Week 2 Naikan Practices

Second Week

Daily Practice

Daily Naikan

Considering the past 24 hours, reflect on these three questions:

  1. What have I received?
  2. What have I given?
  3. What troubles have I caused?

Special Reflection

Naikan on an accomplishment:

Select a significant accomplishment from your past such as graduating from college, starting a business, running a marathon, learning a skill that you use today, etc. Reflect on that accomplishment using these slightly adapted versions of the three questions:

What did you receive as you worked towards your accomplishment?

What did your accomplishment do for others?

What kinds of troubles and difficulties did you cause others while working toward your accomplishment?

Moment by Moment

Not “I have to, but I get to.”

We all tend to indulge in negative mental chatter, and sometimes that spills over into complaining out loud. Often, these complaints center around the idea, “I have to…” I have to make dinner, I have to mow the lawn, I have to run an errand, and so on. For a day, try this very powerful little exercise: Every time you find yourself about to complain, “I have to…” either internally or out loud, change it to “I get to.” When you do so, reflect on how it might be a gift to have a lawn to mow, to have a family to cook for, kids to pick up from school, a job to do, etc.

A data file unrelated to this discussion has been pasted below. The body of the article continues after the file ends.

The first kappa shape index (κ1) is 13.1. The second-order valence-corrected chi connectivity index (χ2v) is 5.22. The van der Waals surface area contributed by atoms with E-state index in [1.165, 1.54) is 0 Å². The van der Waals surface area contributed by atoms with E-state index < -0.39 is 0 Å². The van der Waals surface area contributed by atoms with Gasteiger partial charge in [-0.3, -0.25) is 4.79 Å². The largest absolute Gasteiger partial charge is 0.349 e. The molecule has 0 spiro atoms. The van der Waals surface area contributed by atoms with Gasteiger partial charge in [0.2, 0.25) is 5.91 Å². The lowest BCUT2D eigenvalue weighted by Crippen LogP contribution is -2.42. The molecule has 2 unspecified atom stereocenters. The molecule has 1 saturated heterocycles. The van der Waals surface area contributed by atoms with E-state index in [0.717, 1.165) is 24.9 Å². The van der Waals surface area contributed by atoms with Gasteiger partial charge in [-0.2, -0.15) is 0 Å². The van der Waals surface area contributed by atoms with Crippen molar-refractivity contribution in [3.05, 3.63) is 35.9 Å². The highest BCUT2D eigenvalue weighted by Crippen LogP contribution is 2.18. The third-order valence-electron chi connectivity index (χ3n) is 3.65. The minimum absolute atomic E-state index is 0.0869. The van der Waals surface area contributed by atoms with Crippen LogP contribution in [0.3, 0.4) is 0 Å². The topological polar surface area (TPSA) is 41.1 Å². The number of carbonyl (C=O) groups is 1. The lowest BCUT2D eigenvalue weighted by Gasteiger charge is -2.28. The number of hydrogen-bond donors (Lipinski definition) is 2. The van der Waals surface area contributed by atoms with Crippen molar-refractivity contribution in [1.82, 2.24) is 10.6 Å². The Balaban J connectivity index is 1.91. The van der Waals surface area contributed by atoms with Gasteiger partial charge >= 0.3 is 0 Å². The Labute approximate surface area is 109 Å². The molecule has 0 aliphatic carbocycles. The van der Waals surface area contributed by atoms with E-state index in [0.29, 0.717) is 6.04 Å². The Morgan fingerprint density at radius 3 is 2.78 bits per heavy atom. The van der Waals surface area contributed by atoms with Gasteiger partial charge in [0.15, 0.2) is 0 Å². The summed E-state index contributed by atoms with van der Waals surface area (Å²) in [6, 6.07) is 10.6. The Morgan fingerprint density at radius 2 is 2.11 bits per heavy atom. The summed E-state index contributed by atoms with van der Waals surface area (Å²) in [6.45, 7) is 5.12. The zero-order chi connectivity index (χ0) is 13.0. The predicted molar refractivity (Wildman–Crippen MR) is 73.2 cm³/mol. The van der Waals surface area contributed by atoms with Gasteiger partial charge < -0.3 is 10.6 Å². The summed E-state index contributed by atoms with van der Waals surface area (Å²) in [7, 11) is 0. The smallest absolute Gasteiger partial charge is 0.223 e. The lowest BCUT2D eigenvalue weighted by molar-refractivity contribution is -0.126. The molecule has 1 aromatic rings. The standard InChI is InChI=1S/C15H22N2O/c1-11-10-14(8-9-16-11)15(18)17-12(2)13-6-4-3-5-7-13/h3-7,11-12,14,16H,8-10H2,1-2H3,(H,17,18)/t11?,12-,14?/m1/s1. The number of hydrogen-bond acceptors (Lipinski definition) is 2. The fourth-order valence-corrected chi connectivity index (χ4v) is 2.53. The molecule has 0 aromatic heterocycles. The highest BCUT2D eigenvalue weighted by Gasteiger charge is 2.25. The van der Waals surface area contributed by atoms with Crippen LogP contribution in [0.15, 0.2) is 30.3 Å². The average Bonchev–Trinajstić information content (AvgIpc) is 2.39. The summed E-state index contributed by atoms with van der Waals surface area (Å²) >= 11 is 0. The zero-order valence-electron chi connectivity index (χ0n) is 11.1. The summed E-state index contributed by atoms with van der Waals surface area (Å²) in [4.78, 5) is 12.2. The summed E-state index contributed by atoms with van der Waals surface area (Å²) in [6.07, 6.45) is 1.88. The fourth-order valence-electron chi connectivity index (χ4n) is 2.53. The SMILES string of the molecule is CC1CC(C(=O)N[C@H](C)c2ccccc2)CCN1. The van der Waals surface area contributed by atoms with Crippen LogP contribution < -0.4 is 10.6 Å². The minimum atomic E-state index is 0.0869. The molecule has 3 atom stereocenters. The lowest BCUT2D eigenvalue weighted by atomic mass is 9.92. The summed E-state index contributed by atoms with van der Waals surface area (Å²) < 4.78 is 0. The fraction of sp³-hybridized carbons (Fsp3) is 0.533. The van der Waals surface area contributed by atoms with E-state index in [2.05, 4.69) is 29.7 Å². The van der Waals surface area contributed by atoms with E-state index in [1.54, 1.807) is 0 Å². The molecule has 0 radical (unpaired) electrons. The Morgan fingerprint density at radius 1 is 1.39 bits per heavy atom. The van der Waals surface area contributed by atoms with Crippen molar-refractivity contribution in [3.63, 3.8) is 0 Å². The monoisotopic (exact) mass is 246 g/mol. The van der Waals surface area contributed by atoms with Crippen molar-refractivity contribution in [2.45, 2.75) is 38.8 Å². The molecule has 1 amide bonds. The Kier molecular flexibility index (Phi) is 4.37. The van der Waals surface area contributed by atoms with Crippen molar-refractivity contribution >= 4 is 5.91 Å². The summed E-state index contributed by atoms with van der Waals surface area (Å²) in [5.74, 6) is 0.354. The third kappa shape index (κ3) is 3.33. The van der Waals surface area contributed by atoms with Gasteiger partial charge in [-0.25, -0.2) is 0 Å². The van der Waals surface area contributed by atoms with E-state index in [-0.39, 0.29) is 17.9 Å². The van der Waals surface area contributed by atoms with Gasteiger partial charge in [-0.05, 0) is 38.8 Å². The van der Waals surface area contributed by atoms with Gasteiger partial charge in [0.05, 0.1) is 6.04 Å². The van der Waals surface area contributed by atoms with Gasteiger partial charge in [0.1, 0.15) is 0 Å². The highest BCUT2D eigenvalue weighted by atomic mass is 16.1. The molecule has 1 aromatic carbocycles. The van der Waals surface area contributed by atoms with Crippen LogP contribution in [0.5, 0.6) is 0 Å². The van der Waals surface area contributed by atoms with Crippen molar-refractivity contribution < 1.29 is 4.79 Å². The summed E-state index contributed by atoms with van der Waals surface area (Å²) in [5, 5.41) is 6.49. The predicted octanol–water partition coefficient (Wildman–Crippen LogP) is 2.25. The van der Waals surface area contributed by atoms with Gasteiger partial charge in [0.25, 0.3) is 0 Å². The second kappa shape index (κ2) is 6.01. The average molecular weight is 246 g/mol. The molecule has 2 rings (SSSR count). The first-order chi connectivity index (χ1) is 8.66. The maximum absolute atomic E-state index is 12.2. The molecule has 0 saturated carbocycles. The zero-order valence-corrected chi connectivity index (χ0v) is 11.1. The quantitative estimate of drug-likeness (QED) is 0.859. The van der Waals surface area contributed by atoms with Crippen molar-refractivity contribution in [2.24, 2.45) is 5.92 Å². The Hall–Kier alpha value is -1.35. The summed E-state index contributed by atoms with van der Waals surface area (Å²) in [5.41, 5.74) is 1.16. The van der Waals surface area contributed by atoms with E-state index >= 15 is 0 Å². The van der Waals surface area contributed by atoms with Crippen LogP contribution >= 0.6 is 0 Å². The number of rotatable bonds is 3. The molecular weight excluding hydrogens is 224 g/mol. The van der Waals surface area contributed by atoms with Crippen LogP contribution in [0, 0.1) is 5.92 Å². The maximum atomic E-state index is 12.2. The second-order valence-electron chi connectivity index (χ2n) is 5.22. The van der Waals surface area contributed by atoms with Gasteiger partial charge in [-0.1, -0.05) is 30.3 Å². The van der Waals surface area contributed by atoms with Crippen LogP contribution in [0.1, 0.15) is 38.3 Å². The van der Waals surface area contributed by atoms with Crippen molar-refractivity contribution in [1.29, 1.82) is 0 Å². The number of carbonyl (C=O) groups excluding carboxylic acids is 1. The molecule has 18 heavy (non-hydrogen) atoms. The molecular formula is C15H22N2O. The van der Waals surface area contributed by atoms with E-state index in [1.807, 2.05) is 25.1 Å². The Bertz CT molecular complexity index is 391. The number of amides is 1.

Extras

Gratitude for Objects

Notice as you go through a day what objects support you.  In some Zen communities, we bow to our cushions before and after we sit, because the cushion literally is the seat of our practice. It makes our meditation more comfortable, insulates our backsides from the cold floor, and so on. Take a segment of the day—even from the time you wake up and the time you get to work, for instance—and see how many objects have supported you, from the toilet and the coffeemaker to your car, traffic lights, and so on. Bow to them, at least inwardly.

Reflection on the environment/Nature

Do Naikan reflection on nature for the past week, using the three questions. Make as comprehensive a list as possible.

Life Isn’t Fair

Sometimes life isn’t fair: We put in the work, but someone else gets the reward. We deserve one thing and get another. We make a plan, and circumstances render it undoable, and so on. But sometimes life is unfair in ways that benefit us. Have you ever gotten something nice that you didn’t deserve? Ever deserve an unpleasant consequence and through luck or mercy, get off the hook? Today, see if you can find ways life’s unfairness has worked for you instead of against you.